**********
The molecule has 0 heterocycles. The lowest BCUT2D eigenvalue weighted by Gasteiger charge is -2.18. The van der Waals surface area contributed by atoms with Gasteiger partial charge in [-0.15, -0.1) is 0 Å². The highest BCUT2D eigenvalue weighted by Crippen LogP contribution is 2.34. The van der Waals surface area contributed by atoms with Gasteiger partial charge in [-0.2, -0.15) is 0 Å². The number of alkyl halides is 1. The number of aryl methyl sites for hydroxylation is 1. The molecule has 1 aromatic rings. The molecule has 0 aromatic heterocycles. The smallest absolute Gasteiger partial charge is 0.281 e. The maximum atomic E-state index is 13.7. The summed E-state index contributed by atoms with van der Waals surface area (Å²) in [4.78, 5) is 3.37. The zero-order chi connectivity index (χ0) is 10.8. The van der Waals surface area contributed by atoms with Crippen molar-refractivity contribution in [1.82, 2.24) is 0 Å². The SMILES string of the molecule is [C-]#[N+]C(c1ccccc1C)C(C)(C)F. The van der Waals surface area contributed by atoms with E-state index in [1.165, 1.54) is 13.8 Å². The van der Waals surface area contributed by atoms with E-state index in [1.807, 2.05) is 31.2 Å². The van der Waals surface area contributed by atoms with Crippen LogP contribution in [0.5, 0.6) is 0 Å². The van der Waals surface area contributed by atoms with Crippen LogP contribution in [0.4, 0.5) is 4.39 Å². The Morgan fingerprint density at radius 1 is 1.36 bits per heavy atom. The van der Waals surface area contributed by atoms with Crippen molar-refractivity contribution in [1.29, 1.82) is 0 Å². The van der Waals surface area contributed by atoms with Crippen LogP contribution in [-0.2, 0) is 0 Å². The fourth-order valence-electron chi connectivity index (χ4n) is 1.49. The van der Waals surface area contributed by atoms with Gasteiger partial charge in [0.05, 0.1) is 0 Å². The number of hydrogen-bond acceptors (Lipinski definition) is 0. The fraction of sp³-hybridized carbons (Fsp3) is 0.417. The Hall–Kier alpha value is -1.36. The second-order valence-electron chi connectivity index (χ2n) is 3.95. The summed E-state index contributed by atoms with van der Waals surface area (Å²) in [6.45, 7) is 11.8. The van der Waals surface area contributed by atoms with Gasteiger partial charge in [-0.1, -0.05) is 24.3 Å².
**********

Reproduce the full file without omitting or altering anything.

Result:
The molecule has 0 heterocycles. The lowest BCUT2D eigenvalue weighted by Gasteiger charge is -2.18. The van der Waals surface area contributed by atoms with Gasteiger partial charge in [-0.15, -0.1) is 0 Å². The highest BCUT2D eigenvalue weighted by Crippen LogP contribution is 2.34. The van der Waals surface area contributed by atoms with Gasteiger partial charge in [-0.2, -0.15) is 0 Å². The number of alkyl halides is 1. The number of aryl methyl sites for hydroxylation is 1. The molecule has 1 aromatic rings. The molecule has 0 aromatic heterocycles. The smallest absolute Gasteiger partial charge is 0.281 e. The maximum atomic E-state index is 13.7. The summed E-state index contributed by atoms with van der Waals surface area (Å²) in [4.78, 5) is 3.37. The zero-order chi connectivity index (χ0) is 10.8. The van der Waals surface area contributed by atoms with Crippen molar-refractivity contribution in [1.82, 2.24) is 0 Å². The SMILES string of the molecule is [C-]#[N+]C(c1ccccc1C)C(C)(C)F. The van der Waals surface area contributed by atoms with E-state index in [1.165, 1.54) is 13.8 Å². The van der Waals surface area contributed by atoms with E-state index in [1.807, 2.05) is 31.2 Å². The van der Waals surface area contributed by atoms with Crippen LogP contribution in [0.5, 0.6) is 0 Å². The van der Waals surface area contributed by atoms with Crippen LogP contribution in [0.4, 0.5) is 4.39 Å². The Morgan fingerprint density at radius 1 is 1.36 bits per heavy atom. The van der Waals surface area contributed by atoms with Crippen molar-refractivity contribution in [1.29, 1.82) is 0 Å². The van der Waals surface area contributed by atoms with Crippen LogP contribution in [-0.2, 0) is 0 Å². The fourth-order valence-electron chi connectivity index (χ4n) is 1.49. The van der Waals surface area contributed by atoms with Gasteiger partial charge in [0.05, 0.1) is 0 Å². The number of hydrogen-bond acceptors (Lipinski definition) is 0. The fraction of sp³-hybridized carbons (Fsp3) is 0.417. The Hall–Kier alpha value is -1.36. The second-order valence-electron chi connectivity index (χ2n) is 3.95. The summed E-state index contributed by atoms with van der Waals surface area (Å²) in [6.45, 7) is 11.8. The van der Waals surface area contributed by atoms with Gasteiger partial charge in [-0.1, -0.05) is 24.3 Å².